Governments around the world today, including some such as the US, the UK or Switzerland have so far chosen the mitigation path.

That means they’re giving up without a fight. They see other countries having successfully fought this, but they say: “We can’t do that!

What if Churchill had said the same thing? “Nazis are already everywhere in Europe. We can’t fight them. Let’s just give up.” This is what many governments around the world are doing today. They’re not giving you a chance to fight this. You have to demand it.

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Unfortunately, millions of lives are still at stake. Share this article—or any similar one—if you think it can change people’s opinion. Leaders need to understand this to avert a catastrophe. The moment to act is now.


If you agree with this article and want the US Government to take action, please sign the White House petition to implement a Hammer-and-Dance Suppression strategy.Buy Us Time to Fight the Coronavirus and Save Millions of Lives with a Hammer-and-Dance Suppression…Our healthcare system is collapsing. It will only get worse. Mitigation-“flattening the curve”-isn’t enough. We must…petitions.whitehouse.gov

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This article has been the result of a herculean effort by a group of normal citizens working around the clock to find all the relevant research available to structure it into one piece, in case it can help others process all the information that is out there about the coronavirus.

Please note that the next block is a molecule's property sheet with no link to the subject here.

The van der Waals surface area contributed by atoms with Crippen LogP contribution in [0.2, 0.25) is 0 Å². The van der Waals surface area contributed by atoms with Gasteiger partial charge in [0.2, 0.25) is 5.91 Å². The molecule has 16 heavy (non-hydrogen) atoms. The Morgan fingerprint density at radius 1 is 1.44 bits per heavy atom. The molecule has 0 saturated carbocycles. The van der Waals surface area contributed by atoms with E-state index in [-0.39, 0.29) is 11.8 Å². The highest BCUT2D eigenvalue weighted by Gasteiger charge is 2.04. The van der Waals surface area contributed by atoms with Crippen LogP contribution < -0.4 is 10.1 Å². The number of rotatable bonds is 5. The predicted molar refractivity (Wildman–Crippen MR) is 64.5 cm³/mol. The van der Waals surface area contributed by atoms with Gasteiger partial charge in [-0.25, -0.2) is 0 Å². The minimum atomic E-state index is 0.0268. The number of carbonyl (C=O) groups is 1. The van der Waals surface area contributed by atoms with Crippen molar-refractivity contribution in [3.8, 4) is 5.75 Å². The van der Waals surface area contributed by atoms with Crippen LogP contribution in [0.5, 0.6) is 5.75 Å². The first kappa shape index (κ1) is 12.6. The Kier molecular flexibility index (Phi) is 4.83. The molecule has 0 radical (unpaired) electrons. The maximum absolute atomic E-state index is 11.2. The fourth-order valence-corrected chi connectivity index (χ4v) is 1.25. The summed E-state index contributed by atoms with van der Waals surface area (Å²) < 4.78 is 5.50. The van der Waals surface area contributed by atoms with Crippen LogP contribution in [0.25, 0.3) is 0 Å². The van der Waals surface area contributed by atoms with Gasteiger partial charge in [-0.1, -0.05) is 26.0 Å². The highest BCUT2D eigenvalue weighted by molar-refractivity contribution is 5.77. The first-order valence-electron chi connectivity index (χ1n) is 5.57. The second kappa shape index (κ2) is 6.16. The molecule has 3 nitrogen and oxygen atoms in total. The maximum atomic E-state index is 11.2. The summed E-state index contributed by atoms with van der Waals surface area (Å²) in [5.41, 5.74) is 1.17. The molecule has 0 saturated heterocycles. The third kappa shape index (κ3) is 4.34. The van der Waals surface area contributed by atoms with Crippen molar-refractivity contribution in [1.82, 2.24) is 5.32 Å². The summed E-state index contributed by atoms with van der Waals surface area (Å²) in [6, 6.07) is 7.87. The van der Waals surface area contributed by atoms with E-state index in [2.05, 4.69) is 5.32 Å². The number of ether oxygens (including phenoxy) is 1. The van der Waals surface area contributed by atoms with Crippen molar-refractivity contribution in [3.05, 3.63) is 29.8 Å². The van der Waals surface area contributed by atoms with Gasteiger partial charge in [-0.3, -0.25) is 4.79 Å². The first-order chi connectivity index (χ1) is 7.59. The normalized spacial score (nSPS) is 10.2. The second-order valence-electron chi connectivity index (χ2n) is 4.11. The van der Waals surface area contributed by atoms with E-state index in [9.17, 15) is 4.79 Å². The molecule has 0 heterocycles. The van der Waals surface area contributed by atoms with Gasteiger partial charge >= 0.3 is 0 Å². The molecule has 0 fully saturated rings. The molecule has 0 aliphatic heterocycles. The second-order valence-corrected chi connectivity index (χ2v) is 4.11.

Special thanks to Dr. Carl Juneau (epidemiologist and translator of the French version), Dr. Brandon Fainstad, Pierre Djian, Jorge Peñalva, John Hsu, Genevieve Gee, Elena Baillie, Chris Martinez, Yasemin Denari, Christine Gibson, Matt Bell, Dan Walsh, Jessica Thompson, Karim Ravji, Annie Hazlehurst, and Aishwarya Khanduja. This has been a team effort.

Thank you also to Berin Szoka, Shishir Mehrotra, QVentus, Illumina, Josephine Gavignet, Mike Kidd, and Nils Barth for your advice. Thank you to my company, Course Hero, for giving me the time and freedom to focus on this.

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Thanks to Tito Hubert, Genevieve Gee, Pierre Djian, Jorge Peñalva, and Matt Bell. 

Written by

Tomas Pueyo

2 MSc in Engineering. Stanford MBA. Ex-Consultant. Creator of viral applications with >20M users. Currently leading a billion-dollar business @ Course Hero

Coronavírus anuncia revolução no modo de vida que conhecemos (Folha de S.Paulo)

www1.folha.uol.com.br

Domenico De Masi – 22.3.2020


[RESUMO] Sociólogo italiano narra situação dramática em seu país e argumenta que as imposições em decorrência da pandemia, como o trabalho em casa, a solidariedade e o papel da esfera pública, demonstram que é possível e desejável mudar a lógica mercadista da economia e criar modos de viver mais racionais e proveitosos para o mundo contemporâneo.

A Itália de onde escrevo, um dos países mais vivazes e alegres do mundo, é hoje apenas um deserto. Cada um dos seus 60 milhões de habitantes acha que é imortal, que o vírus não o tocará, que irá matar não ele mas alguma outra pessoa. Porém, no silêncio do seu coração, cada um sabe que essa ilusão é pueril e que essa pandemia misteriosa, abstrata e tangível ao mesmo tempo, escolhe suas vítimas ao acaso, como numa roleta russa.